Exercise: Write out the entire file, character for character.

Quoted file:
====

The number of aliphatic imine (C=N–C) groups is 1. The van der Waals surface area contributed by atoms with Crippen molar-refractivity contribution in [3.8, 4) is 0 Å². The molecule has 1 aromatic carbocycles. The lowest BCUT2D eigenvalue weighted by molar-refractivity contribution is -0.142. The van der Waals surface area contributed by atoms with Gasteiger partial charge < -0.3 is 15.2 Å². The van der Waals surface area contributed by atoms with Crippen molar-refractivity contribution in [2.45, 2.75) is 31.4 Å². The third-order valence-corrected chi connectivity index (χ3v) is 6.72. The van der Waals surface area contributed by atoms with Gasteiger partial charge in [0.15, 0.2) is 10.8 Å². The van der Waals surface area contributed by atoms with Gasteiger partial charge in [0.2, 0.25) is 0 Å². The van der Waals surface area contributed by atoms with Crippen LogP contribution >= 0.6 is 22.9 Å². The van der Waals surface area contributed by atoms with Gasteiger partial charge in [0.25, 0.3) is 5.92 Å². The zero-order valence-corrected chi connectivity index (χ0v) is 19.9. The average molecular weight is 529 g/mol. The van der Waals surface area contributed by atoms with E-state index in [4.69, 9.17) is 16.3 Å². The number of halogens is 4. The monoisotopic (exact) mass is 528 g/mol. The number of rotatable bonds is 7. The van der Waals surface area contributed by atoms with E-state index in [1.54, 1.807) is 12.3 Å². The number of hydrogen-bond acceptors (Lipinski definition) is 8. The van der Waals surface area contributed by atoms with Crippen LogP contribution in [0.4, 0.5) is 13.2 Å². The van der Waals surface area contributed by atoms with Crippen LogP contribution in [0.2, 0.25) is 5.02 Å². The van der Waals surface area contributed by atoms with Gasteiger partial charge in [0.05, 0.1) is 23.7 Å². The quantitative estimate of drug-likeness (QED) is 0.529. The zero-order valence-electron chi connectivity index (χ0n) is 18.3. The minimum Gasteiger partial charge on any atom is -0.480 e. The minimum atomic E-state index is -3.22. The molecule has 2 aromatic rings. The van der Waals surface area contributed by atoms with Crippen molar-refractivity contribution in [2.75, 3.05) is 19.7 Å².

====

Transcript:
The number of aliphatic imine (C=N–C) groups is 1. The van der Waals surface area contributed by atoms with Crippen molar-refractivity contribution in [3.8, 4) is 0 Å². The molecule has 1 aromatic carbocycles. The lowest BCUT2D eigenvalue weighted by molar-refractivity contribution is -0.142. The van der Waals surface area contributed by atoms with Gasteiger partial charge < -0.3 is 15.2 Å². The van der Waals surface area contributed by atoms with Crippen molar-refractivity contribution in [2.45, 2.75) is 31.4 Å². The third-order valence-corrected chi connectivity index (χ3v) is 6.72. The van der Waals surface area contributed by atoms with Gasteiger partial charge in [0.15, 0.2) is 10.8 Å². The van der Waals surface area contributed by atoms with Gasteiger partial charge in [0.2, 0.25) is 0 Å². The van der Waals surface area contributed by atoms with Crippen LogP contribution >= 0.6 is 22.9 Å². The van der Waals surface area contributed by atoms with Gasteiger partial charge in [0.25, 0.3) is 5.92 Å². The zero-order valence-corrected chi connectivity index (χ0v) is 19.9. The average molecular weight is 529 g/mol. The van der Waals surface area contributed by atoms with E-state index in [4.69, 9.17) is 16.3 Å². The number of halogens is 4. The monoisotopic (exact) mass is 528 g/mol. The number of rotatable bonds is 7. The van der Waals surface area contributed by atoms with E-state index in [1.54, 1.807) is 12.3 Å². The number of hydrogen-bond acceptors (Lipinski definition) is 8. The van der Waals surface area contributed by atoms with Crippen LogP contribution in [0.4, 0.5) is 13.2 Å². The van der Waals surface area contributed by atoms with Crippen LogP contribution in [0.2, 0.25) is 5.02 Å². The van der Waals surface area contributed by atoms with Gasteiger partial charge in [0.05, 0.1) is 23.7 Å². The quantitative estimate of drug-likeness (QED) is 0.529. The zero-order valence-electron chi connectivity index (χ0n) is 18.3. The minimum Gasteiger partial charge on any atom is -0.480 e. The minimum atomic E-state index is -3.22. The molecule has 2 aromatic rings. The van der Waals surface area contributed by atoms with Crippen molar-refractivity contribution in [2.75, 3.05) is 19.7 Å².